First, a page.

Micro-scaled photovoltaic devices may one day be used to deliver chemotherapeutic drugs directly to tumors, rendering chemotherapy less toxic to surrounding tissue.
"In the first step, we were able to prove the concept," says Tao Xu, Ph.D., an assistant professor at the University of Texas in El Paso. Xu and his colleagues presented their findings at the AVS 57th International Symposium & Exhibition, which took place recently at the Albuquerque Convention Center in New Mexico.
Currently, chemotherapeutic drugs are piped through an IV drip into the bloodstream, where they travel and come in contact with many organs on the way to their target. Patients are affected systemically, with toxic side effects that are well known. Ideally, clinicians would like to have a way to deliver these powerful drugs only where needed -- to target them specifically to tumor tissue. Xu's device is designed to do just that -- release drug only when stimulated by light, focusing it directly on a tumor during treatment. Near infrared or laser light is believed to penetrate tissues over 10 cm deep.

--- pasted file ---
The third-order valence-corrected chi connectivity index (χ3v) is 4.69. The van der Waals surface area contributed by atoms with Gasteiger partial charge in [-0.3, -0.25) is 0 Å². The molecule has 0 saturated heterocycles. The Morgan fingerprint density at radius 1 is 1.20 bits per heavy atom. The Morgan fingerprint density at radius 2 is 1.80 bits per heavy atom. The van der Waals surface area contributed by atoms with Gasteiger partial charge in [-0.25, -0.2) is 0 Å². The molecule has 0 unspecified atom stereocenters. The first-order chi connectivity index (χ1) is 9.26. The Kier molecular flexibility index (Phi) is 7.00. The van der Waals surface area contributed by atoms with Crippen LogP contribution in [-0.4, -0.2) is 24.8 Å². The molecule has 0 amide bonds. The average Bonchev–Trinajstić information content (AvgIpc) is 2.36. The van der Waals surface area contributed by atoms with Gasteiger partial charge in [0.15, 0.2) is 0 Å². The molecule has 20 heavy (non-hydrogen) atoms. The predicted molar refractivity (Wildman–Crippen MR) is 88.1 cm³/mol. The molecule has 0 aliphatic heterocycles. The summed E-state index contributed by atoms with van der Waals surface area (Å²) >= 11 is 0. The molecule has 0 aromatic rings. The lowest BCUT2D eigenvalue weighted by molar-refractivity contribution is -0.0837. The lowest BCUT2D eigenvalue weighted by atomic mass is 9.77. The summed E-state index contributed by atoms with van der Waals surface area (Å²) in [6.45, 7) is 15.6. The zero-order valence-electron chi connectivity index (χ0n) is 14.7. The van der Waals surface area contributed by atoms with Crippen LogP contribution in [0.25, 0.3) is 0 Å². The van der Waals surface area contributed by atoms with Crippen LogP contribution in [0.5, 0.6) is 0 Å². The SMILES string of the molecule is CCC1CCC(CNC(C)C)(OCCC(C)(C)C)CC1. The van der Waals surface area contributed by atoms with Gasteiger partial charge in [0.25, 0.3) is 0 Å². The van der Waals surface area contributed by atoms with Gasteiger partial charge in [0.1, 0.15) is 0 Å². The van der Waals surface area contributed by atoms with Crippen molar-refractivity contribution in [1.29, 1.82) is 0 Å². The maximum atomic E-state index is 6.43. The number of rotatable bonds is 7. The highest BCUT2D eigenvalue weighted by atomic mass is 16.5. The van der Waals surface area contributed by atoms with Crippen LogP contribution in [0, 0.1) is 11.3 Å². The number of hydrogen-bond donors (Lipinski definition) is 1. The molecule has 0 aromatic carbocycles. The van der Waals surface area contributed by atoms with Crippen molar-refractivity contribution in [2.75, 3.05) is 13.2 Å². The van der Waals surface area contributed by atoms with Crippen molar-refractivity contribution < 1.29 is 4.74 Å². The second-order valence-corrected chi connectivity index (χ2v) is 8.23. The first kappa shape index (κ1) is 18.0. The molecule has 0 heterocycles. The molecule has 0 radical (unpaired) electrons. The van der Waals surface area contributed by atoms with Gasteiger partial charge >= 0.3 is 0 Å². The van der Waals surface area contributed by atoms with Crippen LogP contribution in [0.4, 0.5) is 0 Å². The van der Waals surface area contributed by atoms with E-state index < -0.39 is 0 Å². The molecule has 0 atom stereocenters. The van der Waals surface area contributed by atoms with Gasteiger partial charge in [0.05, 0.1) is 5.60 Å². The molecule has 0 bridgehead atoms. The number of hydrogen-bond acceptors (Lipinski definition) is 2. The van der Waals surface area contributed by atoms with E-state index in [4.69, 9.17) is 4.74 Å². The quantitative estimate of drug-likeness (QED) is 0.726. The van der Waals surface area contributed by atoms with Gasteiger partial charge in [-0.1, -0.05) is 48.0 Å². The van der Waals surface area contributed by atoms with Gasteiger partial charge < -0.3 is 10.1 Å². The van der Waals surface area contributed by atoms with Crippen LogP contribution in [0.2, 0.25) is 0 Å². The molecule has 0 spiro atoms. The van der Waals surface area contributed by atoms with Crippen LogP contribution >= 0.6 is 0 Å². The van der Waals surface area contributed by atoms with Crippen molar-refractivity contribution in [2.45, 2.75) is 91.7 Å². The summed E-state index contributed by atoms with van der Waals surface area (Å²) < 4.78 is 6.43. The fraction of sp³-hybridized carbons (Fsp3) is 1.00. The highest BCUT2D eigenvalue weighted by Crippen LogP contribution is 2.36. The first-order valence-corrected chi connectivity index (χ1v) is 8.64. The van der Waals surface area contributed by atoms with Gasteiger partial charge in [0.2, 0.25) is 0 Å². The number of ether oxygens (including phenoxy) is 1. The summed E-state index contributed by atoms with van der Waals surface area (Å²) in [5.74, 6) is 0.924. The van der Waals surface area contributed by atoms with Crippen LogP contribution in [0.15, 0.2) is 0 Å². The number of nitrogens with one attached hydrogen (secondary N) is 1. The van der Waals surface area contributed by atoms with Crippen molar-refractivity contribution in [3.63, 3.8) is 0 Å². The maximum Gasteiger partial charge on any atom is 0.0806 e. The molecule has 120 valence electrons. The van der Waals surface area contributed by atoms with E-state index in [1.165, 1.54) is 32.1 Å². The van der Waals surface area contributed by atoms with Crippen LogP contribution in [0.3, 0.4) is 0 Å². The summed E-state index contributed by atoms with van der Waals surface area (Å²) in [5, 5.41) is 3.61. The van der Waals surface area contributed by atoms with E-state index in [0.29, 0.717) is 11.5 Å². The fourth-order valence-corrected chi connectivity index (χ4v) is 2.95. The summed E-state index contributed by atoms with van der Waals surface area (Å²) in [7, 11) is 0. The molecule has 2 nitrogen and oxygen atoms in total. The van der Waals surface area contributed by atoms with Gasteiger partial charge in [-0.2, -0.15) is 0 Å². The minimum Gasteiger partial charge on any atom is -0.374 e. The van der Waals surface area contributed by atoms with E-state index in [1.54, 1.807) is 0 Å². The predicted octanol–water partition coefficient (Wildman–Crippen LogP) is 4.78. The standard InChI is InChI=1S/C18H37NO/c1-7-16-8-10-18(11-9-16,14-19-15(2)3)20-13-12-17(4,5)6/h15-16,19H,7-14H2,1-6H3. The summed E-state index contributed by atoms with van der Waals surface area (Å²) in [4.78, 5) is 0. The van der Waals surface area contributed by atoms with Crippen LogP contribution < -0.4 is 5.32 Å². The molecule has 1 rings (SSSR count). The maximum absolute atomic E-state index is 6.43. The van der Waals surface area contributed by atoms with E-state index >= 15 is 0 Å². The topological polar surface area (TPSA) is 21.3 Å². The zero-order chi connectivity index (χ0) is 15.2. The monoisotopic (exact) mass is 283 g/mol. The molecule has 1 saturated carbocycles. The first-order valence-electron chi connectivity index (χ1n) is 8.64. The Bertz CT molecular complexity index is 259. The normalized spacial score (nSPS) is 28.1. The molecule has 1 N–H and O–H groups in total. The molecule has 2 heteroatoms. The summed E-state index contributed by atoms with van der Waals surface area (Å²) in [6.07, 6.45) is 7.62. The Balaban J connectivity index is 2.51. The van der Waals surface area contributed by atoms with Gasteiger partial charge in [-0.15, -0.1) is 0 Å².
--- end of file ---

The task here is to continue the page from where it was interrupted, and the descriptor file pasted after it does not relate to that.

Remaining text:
The novel device converts light into electric current. In an in vitro model system, positively or negatively charged "model" drugs were used to coated opposite sides of the miniature solar cell. Upon introduction of a light beam, one side of the device became positively charged, repelling the positive charged molecules the investigators had placed there, releasing them; the same thing happened with the negatively charged side and negative model molecules.
It appears that "our hypothesis will work," says Xu, adding that the amount of drug released can also be controlled by varying the intensity of light. The first phase employed an in vitro model; according to Xu, the next step for the work would be its application in small animal models.
Materials provided by American Institute of Physics. Note: Content may be edited for style and length.
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